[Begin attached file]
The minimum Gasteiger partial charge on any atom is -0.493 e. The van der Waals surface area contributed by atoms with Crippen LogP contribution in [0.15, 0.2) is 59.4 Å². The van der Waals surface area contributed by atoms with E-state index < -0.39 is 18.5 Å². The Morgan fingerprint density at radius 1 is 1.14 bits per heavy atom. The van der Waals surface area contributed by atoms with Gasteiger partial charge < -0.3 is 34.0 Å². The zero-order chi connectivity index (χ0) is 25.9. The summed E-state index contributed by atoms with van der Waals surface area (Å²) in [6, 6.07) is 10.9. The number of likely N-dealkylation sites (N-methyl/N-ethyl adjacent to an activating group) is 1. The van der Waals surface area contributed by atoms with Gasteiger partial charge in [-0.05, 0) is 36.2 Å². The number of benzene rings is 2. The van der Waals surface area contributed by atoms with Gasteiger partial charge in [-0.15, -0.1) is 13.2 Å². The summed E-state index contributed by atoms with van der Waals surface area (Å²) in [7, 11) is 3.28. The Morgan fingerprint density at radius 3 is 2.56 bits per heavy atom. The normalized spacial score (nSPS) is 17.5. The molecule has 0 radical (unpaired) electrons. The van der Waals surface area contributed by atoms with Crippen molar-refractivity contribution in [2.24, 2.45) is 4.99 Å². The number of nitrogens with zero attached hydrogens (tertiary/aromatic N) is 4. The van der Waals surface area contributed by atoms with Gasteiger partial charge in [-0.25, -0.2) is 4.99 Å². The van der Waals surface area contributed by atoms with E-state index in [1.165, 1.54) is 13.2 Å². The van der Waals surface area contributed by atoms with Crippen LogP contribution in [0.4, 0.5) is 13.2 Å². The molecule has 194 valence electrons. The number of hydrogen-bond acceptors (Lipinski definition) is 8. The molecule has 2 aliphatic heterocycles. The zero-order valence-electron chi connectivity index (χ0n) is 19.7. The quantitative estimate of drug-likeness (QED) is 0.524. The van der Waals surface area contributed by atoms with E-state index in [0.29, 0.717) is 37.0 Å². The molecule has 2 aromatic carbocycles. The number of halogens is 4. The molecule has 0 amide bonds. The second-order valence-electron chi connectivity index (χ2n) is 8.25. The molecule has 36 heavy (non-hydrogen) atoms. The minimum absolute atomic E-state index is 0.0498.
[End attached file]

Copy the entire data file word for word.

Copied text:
The minimum Gasteiger partial charge on any atom is -0.493 e. The van der Waals surface area contributed by atoms with Crippen LogP contribution in [0.15, 0.2) is 59.4 Å². The van der Waals surface area contributed by atoms with E-state index < -0.39 is 18.5 Å². The Morgan fingerprint density at radius 1 is 1.14 bits per heavy atom. The van der Waals surface area contributed by atoms with Gasteiger partial charge < -0.3 is 34.0 Å². The zero-order chi connectivity index (χ0) is 25.9. The summed E-state index contributed by atoms with van der Waals surface area (Å²) in [6, 6.07) is 10.9. The number of likely N-dealkylation sites (N-methyl/N-ethyl adjacent to an activating group) is 1. The van der Waals surface area contributed by atoms with Gasteiger partial charge in [-0.05, 0) is 36.2 Å². The number of benzene rings is 2. The van der Waals surface area contributed by atoms with Gasteiger partial charge in [-0.15, -0.1) is 13.2 Å². The summed E-state index contributed by atoms with van der Waals surface area (Å²) in [7, 11) is 3.28. The Morgan fingerprint density at radius 3 is 2.56 bits per heavy atom. The normalized spacial score (nSPS) is 17.5. The molecule has 0 radical (unpaired) electrons. The van der Waals surface area contributed by atoms with Crippen molar-refractivity contribution in [2.24, 2.45) is 4.99 Å². The number of nitrogens with zero attached hydrogens (tertiary/aromatic N) is 4. The van der Waals surface area contributed by atoms with Gasteiger partial charge in [-0.25, -0.2) is 4.99 Å². The van der Waals surface area contributed by atoms with E-state index in [1.165, 1.54) is 13.2 Å². The van der Waals surface area contributed by atoms with Crippen LogP contribution in [0.4, 0.5) is 13.2 Å². The molecule has 194 valence electrons. The number of hydrogen-bond acceptors (Lipinski definition) is 8. The molecule has 2 aliphatic heterocycles. The zero-order valence-electron chi connectivity index (χ0n) is 19.7. The quantitative estimate of drug-likeness (QED) is 0.524. The van der Waals surface area contributed by atoms with E-state index in [0.29, 0.717) is 37.0 Å². The molecule has 2 aromatic carbocycles. The number of halogens is 4. The molecule has 0 amide bonds. The second-order valence-electron chi connectivity index (χ2n) is 8.25. The molecule has 36 heavy (non-hydrogen) atoms. The minimum absolute atomic E-state index is 0.0498.